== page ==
The next point of law in the second part of the scenario is the intoxication of Elizabeth and its effect on her liabilities and defences to murder. This is voluntary intoxication and therefore is only relevant to crimes of specific intent, and murder is one of those. The difference between the two intents was shown in DPP v Majewski26, where basic intent crimes conducted through voluntary intoxication was said to be as good as mens rea. In the same case it was made clear that a person cannot rely on self-induced intoxication unless the law requires the actual beliefs of that person to be considered. A case that mirrors what occurred in the scenario is that of Gallagher (61)27, in this case the defendant was drunk but the M`Naughten rules where applied before he was drunk, thus the case against him was later dismissed on appeal. This means that the M’Naughten rules (as above) must be applied even if the person is drunk.

This same matter was covered in Davis (1881)28 but also discussed intoxication with diminished responsibility. If Elizabeth did not use a defence she would be guilty of murder, however the defences of insanity (as above) and diminished responsability are open. Diminished responsibility is based on an abnormality of the mind as set out in, Byrne29, which is a state a reasonable man would call abnormal. The case of Atkinson30, set out the two questions that must be asked, firstly would he have killed if not for the drink and secondly, would he have been under diminished responsibility. It is unlikely that without the drink she would have killed because she is unlikely to have hallucinated due to her illness alone and also if she did not have a drink it would have been unlikely to be seen as diminished responsibility because her only abnormality of mind was slight confusion or impairment and it must be substantial (Byrne, above). However it is likely that if the M’Naugthen rules are applied (as above), this defence is likely to succeed.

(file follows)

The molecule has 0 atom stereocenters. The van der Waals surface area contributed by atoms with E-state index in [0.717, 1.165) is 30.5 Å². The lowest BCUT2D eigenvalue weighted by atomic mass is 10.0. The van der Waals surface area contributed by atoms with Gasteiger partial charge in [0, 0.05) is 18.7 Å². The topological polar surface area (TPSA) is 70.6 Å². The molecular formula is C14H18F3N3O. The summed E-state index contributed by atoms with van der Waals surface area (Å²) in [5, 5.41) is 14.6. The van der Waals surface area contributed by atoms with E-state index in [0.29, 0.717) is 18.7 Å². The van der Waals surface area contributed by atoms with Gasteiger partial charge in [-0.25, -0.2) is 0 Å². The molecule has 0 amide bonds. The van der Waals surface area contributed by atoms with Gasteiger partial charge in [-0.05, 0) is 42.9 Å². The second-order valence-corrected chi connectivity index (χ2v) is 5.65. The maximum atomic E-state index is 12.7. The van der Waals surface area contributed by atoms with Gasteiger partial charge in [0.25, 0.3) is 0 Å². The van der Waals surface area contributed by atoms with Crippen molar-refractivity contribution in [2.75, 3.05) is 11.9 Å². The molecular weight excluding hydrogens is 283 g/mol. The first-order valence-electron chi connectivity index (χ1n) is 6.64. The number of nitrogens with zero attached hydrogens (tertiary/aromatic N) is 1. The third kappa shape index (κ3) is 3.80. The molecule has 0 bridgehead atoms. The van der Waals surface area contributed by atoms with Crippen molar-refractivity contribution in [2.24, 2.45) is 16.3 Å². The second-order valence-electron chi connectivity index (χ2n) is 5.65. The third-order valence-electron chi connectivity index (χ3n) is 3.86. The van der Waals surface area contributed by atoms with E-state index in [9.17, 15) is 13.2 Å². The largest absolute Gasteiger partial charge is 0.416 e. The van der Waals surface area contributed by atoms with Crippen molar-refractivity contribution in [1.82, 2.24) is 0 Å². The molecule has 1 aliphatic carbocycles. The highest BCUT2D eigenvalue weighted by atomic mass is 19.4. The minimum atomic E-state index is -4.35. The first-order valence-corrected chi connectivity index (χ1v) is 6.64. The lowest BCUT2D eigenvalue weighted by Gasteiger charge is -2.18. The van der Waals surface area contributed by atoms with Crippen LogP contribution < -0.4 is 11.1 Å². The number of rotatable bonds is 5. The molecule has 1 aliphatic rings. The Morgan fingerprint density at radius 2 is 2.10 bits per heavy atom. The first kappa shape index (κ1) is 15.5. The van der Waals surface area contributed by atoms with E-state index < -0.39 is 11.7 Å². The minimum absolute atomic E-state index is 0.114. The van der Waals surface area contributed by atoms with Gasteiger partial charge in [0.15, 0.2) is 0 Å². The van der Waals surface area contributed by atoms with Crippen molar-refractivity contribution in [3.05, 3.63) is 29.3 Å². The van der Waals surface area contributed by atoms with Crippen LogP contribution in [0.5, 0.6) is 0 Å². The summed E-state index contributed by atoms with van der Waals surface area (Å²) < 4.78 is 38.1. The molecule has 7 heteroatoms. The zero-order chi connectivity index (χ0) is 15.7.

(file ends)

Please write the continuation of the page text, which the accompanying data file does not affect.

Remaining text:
In all it would seem Lucy will not be charged unless there was more evidence of knowledge, e.g. to the theft, Jeff would have been convicted of the theft and may have been an accessory in his own murder if it weren’t for the victim rule but as he is dead he can not be punished. Finally it would seem that Elizabeth would be found guilty of murder but is likely to get the special judgment of insanity.


1 Race relations board v Applin [1973] QB 815, CA. Here Lord Denning stated that “A person may ‘incite’ another to do an act by threatening or by pressure, as well as by persuasion”

2 Curr [1968] 2 QB 944, CA. highlighted the mens rea of the crime of incitement, with knowledge a clear factor in this case.

3 A case highlighting both the actus reas and mens rea of the crime of conspiracy is that of R v Siracusa [1989] Crim LR 712, CA

4 It is not clear whether Lucy is party to the agreement but this will be discussed later, in reference to Lucy and Jeff’s liabilities under complicity.

5 Theft act s.3, description of appropriation

6 Gomez [1992] 3 WLR 1067, HL

7 The theft act 1968 s.5 (1) discusses the term in detail and is highlighted in the case of Bonner [1970] 1WLR 838, CA

8 Ghosh [1982] QB 1053, CA

9 Lloyd [1985] QB 829, CA

10 Attorney-generals reference (no.2 of 1992) [1993] 3 WLR 982, CA

11 Broome v Perkins (1987) 85 Cr App R 321, CA

12 Hennessey (1989) 89 Cr App R 10, CA

13 M’Naghten’ Case 918430 10 Cl & F 200

14 Smith, J. C. and Hogan, B., Criminal law:cases and materials (6th Edn, 1996) London:Butterworths

15 Quick and Paddison [1973] QB 910,CA

16 Codere (1916) 12 Cr A pp R 2 1, CCA

17 Loukes [1996] 1 Cr App R 444, CA

18 Calhaem (1985) QB 808,CA

19 National Coal Board v Gamble [1959] 1 QB 11, DC

20 Johnson v Youden [1950] 1 KB 544, DC.

21 Blakely and Sutton v DPP [1991] RTR 405,DC

22 Maxwell v DPP for N. Ireland.[1978] 3 All ER 1140, IHL

23 Becerra and Cooper (1975) 62 Cr App R 212 CA

24 Singh [1973] 1All ER 122, CA

25 K (1984) 78 Cr App R 82, CA

26 DPP v Majewski [1977] AC 443, HL

27 Attorney-General for Northern Ireland v Gallagher [1961] 3 All ER 299 HL

28 Davis (1881) 14 Cox CC 563, Assizes

29 Byrne [1960] 2 QB 396, CCA

30 Atkinson [1985] Crim LR 314, CA